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Thread: Now Walking! - Muscle Stiffness Query.

  1. #1
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    Now Walking! - Muscle Stiffness Query.

    Hi all, I posted several weeks ago that my son had a sports accident and as a result had a displaced C4 / C5 disc that compressed his spinal cord (accident Mid July). The disc was removed the day after injury along with spinal a fusion procedure. Although initially he had very little movement (only hand movement at wrists and feet movement at ankles) he had the will and the belief that he could beat it. After a lot of determination, positive attitude and hard work he ended up regaining all function including the ability to walk plus bowel and bladder function. His last ASIA test was 100%. From time of accident to discharge was 8 weeks. We were told the worst but prayed for the best - it looks like our prayers were answered. He was told by his consultant that he's recovery was nothing less than extraordinary but by no means unique. This short resume will hopefully give encouragment and hope to those who have experienced such an injury and feel all is lost and life as you knew it has gone. Albeit there are many who have to adapt to a new way of life it is possible that you will be one of the more fortunate one's even though at this time you feel in despair.

    For all the positive facets of his recovery, there is condition he still endures and I have this question for someone who can inform me first hand as to the reason of this condition ......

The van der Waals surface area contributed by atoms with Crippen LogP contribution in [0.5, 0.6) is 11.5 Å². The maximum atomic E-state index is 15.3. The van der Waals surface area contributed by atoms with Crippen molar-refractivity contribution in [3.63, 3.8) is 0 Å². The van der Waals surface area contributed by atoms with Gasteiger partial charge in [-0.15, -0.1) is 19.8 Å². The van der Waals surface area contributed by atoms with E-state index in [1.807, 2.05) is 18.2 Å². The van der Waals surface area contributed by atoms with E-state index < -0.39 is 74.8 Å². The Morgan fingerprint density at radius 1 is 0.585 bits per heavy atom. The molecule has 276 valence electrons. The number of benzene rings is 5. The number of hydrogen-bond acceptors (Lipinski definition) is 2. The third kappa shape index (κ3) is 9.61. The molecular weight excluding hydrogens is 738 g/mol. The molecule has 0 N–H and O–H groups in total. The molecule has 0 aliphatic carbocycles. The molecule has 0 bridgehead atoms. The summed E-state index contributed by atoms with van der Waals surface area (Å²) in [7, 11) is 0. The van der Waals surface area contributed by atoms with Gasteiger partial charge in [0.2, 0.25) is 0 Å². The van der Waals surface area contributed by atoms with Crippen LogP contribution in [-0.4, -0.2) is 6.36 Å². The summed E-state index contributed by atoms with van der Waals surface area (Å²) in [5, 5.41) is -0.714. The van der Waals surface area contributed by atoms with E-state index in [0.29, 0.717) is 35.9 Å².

He suffers from muscle stiffness, mainly his thighs, calves and to an extent his fingers (worse when he awakens in the morning but still stays with him all day), and whilst it doesn't stop him walking, nor affects his gait, it's very uncomfortable. He goes to the gym most days and does treadmill and stepper work but as yet it's not improving to any noticable degree. We appreciate that it is still very early days relative to recovery rates for SCI's, and that recoveries do slow down/plateau, however, can somebody inform me the causes for such stiffness after SCI and can it subside with time and excercise.

    May I take this opportunity to thank all those who assisted me with my previous questions and offered their support and encouragment .. you were all very kind

    Dale.
    Last edited by DaleMinton; 10-03-2012 at 03:46 PM.

  2. #2
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    I'm sure one of the nurses will give some input, as for me, just want to give my best wishes to your son and you! He is one of the lucky ones!!!

  3. #3
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    Good for him !!!
    The muscles will probably always be sore mine are 8 1/2 years later, work is the key, don't get idle. Good luck and work at it.

  4. #4
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    Question

    Thanks guy's, what I'd really like to know is what causes the stiffness, it's obviously neurologically driven but from a physiological perspective what is happening to cause it.

    Dale


  5. #5
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    If you find out,,, CALL ME! I can't figure it out after all this time, I get Botox shots from time to time to help with the stiffness. I always thought I was a freak with this. But things are damaged, the best explanation I give is if you take an axe to a christmas tree with lights, individually wired and whack it, some work, and some don't. People seem to understand that, than it makes a lot of sense to them.

  6. #6